In terms of traditional hotels, Stagno and Letelier say that they can be sustainable in urban areas. Urban hotels have access to public transportation and the ability to use an already- existing site. However, in order to be seen as truly sustainable in an urban setting, the hotel should take sustainability into consideration “from the beginning of the design process as well as control the construction process in order to reduce the hotel’s negative impact; specifically during the operation phase (integration with the community, giving employees qualification courses, the kind of food offered, cleaning procedures and detergents, management of water and energy, etc). is where such a project can really minimize its initial impact.” If a hotel, regardless of how large it is, incorporates these characteristics, it can, therefore, be considered sustainable.

However, in a non-urban area, Stagno and Letelier say, “a large hotel, with a monolithic building and a large quantity of guests won’t be as sustainable, or will take a lot more effort and time to reduce its impact through operational demands.” While such an establishment is sustainable in an urban location it is not sustainable in places where the ecosystem is more fragile and therefore cannot easily support such a large amount of people. In Stagno’s and Letelier’s opinion, these large corporate hotels are “very pro consumerist and disconnected with the reality outdoors” and as a result “it is like living in a bubble and nothing can be less sustainable than that attitude.”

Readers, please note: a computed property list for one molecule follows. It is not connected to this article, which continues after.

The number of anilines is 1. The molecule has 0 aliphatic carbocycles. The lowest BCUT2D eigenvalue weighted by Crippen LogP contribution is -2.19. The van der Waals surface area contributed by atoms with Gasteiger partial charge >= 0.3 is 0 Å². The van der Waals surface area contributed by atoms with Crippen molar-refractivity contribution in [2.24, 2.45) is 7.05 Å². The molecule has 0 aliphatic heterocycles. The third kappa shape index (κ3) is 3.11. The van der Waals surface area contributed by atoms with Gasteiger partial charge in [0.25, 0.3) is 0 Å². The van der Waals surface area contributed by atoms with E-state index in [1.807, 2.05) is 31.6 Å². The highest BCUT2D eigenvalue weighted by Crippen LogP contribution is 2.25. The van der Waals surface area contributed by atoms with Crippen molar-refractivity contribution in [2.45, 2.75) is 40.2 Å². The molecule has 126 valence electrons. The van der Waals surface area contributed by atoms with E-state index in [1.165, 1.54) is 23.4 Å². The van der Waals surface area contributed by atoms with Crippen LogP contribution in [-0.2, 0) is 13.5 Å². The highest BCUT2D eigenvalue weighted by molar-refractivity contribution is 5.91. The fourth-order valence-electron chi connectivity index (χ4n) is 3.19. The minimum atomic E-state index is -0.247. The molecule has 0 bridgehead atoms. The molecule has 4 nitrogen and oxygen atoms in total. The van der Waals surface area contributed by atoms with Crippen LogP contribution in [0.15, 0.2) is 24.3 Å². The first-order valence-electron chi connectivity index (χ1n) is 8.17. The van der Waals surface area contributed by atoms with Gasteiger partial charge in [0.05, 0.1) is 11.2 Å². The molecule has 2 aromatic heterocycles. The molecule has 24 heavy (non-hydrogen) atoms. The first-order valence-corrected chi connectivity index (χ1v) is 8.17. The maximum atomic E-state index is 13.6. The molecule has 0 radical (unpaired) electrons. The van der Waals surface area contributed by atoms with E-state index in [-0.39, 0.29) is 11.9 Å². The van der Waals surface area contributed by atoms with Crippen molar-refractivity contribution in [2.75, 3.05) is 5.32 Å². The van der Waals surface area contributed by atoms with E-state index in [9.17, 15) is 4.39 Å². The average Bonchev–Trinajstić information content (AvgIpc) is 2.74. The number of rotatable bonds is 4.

In the tourism industry, then, the next step is for large corporations to take on the task of becoming more sustainable, not just in their current buildings but also in the buildings that are to come.

In China, a study was done by Pengpeng Xu and Edwin H.W. Chang, which shows that there is a way to retrofit existing buildings with technology to lower carbon emissions. According to the study, “Building Energy Efficiency Retrofit (BEER) is an attractive way toward low carbon buildings through improving energy efficiency of high-energy-consumption existing buildings.” The study examines the best way to market this method to hotels and other businesses in order to encourage such businesses to pursue the integration of this method.

If this method were integrated into hotels around the world, greenwashing would lessen as a marketing tool and instead, businesses could honestly cater to the needs and interests of environmentally- minded people.

If places like the Hilton, which is somewhat less expensive than an ecolodge, would incorporate more environmentally- sound methods for running the hotel, they would be more competitive with the nearby ecolodge while helping to sustain the environment and themselves.

While ecotourism and ecolodges are the most sustainable method of travel, it does not mean that it is the only sustainable method. Once big corporate hotels retrofit their existing buildings with sustainable technology, such as solar panels and rainwater catch systems, and integrate themselves with the community by, for example, providing locally grown food and paying a living wage, more people will become, by default, sustainable travelers. This is the next step in the growth of ecotourism.